1. Bryce Harper, C/OF - Despite a rough professional debut in which he struck out in his only two at bats, Harper remains at the top of the list. Like any player who spent two months or so away from organized baseball, significant rust was to be expected (particularly for one with such high expectations at just 17 years old). The fact is that Harper remains preternaturally gifted with prodigious power and, quite honestly, his ceiling is far greater than that of any prospect in the organization. There is a considerable learning curve associated with the transition from junior college baseball to the professional ranks and, let's remember, he was the number one overall pick for good reason. It will be a treat to watch Harper ply his trade in what will be his first full season of professional ball next year, regardless of the position he ultimately plays.
2. Danny Espinosa, SS - From two-time MLB Future's Game alumnus to major league regular, it appears that Espinosa has completed his journey to the big league and is there to stay. After hitting .295/.349/.463 in 24 games at AAA Syracuse, the Nationals rewarded him with a call-up to the major league club. Espinosa burst onto the scene with nine hits in his first 18 at bats, including three doubles and three home runs. Moved to second base to accommodate Ian Desmond, Espinosa came down to Earth by the end of the year, finishing with six homers and a .214/.277/.447 line. However, as his offense declined, his renowned defense remained solid. Espinosa committed just one error during his Nationals' tenure and his performance should give both the front office and managerial staffs pause as to whether or not he belongs as second or shortstop full-time.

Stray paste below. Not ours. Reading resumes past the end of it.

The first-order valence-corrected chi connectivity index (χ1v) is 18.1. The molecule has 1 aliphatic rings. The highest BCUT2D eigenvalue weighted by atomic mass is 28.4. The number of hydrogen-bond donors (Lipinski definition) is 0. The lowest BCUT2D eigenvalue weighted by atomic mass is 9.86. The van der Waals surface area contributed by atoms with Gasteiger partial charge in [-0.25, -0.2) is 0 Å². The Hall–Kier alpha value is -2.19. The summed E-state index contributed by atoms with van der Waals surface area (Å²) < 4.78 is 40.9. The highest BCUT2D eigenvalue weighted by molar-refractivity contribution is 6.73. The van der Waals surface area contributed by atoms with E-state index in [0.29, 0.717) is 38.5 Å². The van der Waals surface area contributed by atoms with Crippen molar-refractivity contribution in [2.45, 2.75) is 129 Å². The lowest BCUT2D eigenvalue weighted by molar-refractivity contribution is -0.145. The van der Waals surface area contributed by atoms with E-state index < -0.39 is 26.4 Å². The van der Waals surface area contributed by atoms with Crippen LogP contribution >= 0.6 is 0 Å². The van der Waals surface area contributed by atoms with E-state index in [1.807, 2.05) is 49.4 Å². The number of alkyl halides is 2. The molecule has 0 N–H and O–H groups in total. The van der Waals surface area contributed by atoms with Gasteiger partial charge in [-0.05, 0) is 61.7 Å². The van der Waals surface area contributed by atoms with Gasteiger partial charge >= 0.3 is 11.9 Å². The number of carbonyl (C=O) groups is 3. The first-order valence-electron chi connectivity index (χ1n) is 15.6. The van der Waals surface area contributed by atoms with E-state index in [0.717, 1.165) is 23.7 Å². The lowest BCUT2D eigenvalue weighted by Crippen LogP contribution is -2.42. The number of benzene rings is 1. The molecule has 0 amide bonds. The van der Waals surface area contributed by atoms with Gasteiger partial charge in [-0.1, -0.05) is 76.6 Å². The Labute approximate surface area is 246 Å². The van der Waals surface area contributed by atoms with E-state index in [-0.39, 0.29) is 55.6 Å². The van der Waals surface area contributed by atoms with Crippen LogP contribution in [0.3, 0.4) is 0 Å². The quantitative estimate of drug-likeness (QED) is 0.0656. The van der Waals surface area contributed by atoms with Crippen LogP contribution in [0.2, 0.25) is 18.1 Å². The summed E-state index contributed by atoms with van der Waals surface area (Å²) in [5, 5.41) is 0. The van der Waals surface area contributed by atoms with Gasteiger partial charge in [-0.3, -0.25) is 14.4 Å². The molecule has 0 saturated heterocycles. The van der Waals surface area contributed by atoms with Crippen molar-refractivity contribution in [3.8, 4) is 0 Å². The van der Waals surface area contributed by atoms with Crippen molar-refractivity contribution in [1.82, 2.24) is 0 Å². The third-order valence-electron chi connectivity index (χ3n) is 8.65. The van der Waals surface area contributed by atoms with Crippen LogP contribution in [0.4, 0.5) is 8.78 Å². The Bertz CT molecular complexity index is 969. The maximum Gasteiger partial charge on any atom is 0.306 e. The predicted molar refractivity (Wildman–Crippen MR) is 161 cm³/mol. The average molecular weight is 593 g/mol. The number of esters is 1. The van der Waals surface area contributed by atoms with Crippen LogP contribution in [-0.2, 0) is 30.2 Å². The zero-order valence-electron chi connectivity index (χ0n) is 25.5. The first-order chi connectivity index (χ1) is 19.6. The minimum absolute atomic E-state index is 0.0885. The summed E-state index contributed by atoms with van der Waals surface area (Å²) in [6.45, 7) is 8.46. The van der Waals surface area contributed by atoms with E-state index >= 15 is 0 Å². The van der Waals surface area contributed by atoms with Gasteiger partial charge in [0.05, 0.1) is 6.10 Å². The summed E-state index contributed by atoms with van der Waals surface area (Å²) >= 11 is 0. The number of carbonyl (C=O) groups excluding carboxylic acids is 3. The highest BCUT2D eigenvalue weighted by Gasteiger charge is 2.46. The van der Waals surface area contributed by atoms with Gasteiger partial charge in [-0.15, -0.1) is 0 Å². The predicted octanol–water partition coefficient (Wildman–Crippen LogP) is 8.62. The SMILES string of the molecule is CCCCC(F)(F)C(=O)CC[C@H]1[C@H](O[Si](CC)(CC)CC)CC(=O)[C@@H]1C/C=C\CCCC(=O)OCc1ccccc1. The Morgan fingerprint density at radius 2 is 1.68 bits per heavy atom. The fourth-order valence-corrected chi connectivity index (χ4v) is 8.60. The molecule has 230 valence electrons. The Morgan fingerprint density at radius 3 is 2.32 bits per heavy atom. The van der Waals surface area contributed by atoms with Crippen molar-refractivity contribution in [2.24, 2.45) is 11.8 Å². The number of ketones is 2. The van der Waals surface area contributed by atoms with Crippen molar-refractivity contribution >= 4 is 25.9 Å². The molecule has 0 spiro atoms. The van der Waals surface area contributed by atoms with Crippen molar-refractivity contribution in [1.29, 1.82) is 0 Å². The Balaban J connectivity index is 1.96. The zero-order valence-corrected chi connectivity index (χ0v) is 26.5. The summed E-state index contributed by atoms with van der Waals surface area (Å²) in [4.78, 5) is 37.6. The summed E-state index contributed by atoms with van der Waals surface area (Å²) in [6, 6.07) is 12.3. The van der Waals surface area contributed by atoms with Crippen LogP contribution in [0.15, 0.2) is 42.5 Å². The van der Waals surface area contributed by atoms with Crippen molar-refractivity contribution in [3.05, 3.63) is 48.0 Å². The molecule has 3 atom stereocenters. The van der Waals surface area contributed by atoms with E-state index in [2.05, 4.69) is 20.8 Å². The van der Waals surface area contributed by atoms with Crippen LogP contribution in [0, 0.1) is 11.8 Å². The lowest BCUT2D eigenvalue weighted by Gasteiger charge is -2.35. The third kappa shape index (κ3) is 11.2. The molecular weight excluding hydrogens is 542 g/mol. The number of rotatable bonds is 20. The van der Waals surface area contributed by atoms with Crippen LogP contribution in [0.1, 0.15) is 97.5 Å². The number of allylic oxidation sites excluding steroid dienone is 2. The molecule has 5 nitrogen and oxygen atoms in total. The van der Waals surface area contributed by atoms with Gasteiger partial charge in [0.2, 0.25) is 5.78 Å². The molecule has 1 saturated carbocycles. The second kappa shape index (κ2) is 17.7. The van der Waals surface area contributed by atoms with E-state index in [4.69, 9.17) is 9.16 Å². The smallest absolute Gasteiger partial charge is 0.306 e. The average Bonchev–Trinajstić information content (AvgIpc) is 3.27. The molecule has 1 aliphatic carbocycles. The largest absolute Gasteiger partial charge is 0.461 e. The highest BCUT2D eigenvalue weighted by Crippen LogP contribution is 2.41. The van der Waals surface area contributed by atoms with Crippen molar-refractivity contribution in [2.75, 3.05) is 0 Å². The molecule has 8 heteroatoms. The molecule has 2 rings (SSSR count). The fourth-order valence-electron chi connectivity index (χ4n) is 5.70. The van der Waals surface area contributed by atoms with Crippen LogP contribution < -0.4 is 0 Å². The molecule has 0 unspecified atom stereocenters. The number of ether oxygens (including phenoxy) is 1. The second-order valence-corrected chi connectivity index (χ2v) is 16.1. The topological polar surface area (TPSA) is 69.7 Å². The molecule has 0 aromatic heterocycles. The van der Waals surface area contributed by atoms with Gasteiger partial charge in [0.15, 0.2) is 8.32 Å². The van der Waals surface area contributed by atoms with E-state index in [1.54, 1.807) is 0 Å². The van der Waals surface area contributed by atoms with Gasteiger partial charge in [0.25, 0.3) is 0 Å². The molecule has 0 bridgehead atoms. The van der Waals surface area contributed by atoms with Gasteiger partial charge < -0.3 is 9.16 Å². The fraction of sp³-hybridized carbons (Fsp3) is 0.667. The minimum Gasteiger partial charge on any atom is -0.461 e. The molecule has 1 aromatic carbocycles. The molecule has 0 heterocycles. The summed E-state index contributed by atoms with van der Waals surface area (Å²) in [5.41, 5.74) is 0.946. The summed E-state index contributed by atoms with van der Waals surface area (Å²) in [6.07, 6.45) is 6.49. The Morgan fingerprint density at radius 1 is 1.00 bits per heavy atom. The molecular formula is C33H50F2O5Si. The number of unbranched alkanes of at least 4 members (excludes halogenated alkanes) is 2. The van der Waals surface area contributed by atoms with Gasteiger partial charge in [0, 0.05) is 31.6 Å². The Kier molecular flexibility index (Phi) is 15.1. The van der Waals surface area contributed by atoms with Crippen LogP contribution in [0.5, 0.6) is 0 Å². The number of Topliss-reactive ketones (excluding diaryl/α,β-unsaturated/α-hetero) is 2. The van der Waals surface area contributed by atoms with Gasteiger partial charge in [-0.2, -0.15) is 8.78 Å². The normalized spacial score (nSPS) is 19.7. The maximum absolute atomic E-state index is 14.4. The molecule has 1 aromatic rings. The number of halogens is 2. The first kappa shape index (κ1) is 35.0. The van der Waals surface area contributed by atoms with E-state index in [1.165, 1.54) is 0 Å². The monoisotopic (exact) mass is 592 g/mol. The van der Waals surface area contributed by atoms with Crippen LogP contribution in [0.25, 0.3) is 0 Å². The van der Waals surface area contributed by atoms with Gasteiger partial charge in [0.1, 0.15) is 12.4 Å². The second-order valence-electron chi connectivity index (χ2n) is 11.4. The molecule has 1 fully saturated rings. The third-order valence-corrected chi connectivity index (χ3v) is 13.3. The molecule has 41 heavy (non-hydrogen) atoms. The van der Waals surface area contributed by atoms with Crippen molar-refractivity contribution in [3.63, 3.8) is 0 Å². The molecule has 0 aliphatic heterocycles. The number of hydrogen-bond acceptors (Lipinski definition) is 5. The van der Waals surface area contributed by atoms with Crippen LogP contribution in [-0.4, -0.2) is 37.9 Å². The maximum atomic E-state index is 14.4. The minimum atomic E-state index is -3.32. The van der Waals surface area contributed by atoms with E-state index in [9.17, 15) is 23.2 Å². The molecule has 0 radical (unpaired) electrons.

3. Derek Norris, C - This has undoubtedly been a rough year for Norris. After his extensive successes in 2009, myriad injuries impeded his adjusted to High-A Potomac. Though his batting average and slugging percentage dropped 51 and 94 points from last year's totals, Norris still managed to get on base at an impressive .419 clip. He remains a work in progress behind the plate (though he did throw out 51% of attempted base stealers); however, his calling card is and will continue to be his bat. It's only fair to withhold judgment on Norris until he is healthy for another full year and has a chance to redeem himself in 2011.